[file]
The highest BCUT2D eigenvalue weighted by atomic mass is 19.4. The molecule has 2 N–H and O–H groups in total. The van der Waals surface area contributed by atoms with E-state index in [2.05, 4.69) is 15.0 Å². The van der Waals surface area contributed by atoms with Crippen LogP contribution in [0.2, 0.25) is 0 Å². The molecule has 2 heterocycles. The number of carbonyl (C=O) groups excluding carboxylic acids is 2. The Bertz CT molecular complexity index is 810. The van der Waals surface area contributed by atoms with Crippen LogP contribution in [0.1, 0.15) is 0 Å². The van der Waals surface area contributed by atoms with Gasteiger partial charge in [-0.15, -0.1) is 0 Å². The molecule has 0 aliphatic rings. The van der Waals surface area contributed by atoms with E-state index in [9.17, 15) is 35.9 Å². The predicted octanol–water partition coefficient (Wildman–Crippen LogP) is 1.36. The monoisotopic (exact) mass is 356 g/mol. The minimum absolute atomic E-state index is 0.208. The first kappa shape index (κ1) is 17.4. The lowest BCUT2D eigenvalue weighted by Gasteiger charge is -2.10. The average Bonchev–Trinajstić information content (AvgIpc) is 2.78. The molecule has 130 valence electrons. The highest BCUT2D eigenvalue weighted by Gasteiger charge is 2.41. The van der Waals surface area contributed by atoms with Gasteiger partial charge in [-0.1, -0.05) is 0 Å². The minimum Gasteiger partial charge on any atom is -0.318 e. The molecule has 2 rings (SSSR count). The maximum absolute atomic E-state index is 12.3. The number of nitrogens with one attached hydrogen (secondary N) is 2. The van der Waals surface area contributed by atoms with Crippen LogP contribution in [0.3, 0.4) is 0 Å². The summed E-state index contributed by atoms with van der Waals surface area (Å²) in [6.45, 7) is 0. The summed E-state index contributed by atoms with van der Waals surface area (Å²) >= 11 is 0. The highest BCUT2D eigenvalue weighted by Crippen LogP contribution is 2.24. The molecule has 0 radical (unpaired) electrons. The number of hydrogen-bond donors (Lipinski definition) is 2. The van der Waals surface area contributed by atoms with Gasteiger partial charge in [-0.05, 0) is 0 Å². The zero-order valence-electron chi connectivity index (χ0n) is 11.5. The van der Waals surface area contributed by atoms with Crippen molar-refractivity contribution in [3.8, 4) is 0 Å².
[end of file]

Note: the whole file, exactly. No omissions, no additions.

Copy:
The highest BCUT2D eigenvalue weighted by atomic mass is 19.4. The molecule has 2 N–H and O–H groups in total. The van der Waals surface area contributed by atoms with E-state index in [2.05, 4.69) is 15.0 Å². The van der Waals surface area contributed by atoms with Crippen LogP contribution in [0.2, 0.25) is 0 Å². The molecule has 2 heterocycles. The number of carbonyl (C=O) groups excluding carboxylic acids is 2. The Bertz CT molecular complexity index is 810. The van der Waals surface area contributed by atoms with Crippen LogP contribution in [0.1, 0.15) is 0 Å². The van der Waals surface area contributed by atoms with Gasteiger partial charge in [-0.15, -0.1) is 0 Å². The molecule has 0 aliphatic rings. The van der Waals surface area contributed by atoms with E-state index in [9.17, 15) is 35.9 Å². The predicted octanol–water partition coefficient (Wildman–Crippen LogP) is 1.36. The monoisotopic (exact) mass is 356 g/mol. The minimum absolute atomic E-state index is 0.208. The first kappa shape index (κ1) is 17.4. The lowest BCUT2D eigenvalue weighted by Gasteiger charge is -2.10. The average Bonchev–Trinajstić information content (AvgIpc) is 2.78. The molecule has 130 valence electrons. The highest BCUT2D eigenvalue weighted by Gasteiger charge is 2.41. The van der Waals surface area contributed by atoms with Gasteiger partial charge in [-0.1, -0.05) is 0 Å². The minimum Gasteiger partial charge on any atom is -0.318 e. The molecule has 2 rings (SSSR count). The maximum absolute atomic E-state index is 12.3. The number of nitrogens with one attached hydrogen (secondary N) is 2. The van der Waals surface area contributed by atoms with Crippen LogP contribution in [0.3, 0.4) is 0 Å². The summed E-state index contributed by atoms with van der Waals surface area (Å²) in [6.45, 7) is 0. The summed E-state index contributed by atoms with van der Waals surface area (Å²) >= 11 is 0. The highest BCUT2D eigenvalue weighted by Crippen LogP contribution is 2.24. The molecule has 0 radical (unpaired) electrons. The number of hydrogen-bond donors (Lipinski definition) is 2. The van der Waals surface area contributed by atoms with Gasteiger partial charge in [-0.05, 0) is 0 Å². The zero-order valence-electron chi connectivity index (χ0n) is 11.5. The van der Waals surface area contributed by atoms with Crippen molar-refractivity contribution in [3.8, 4) is 0 Å².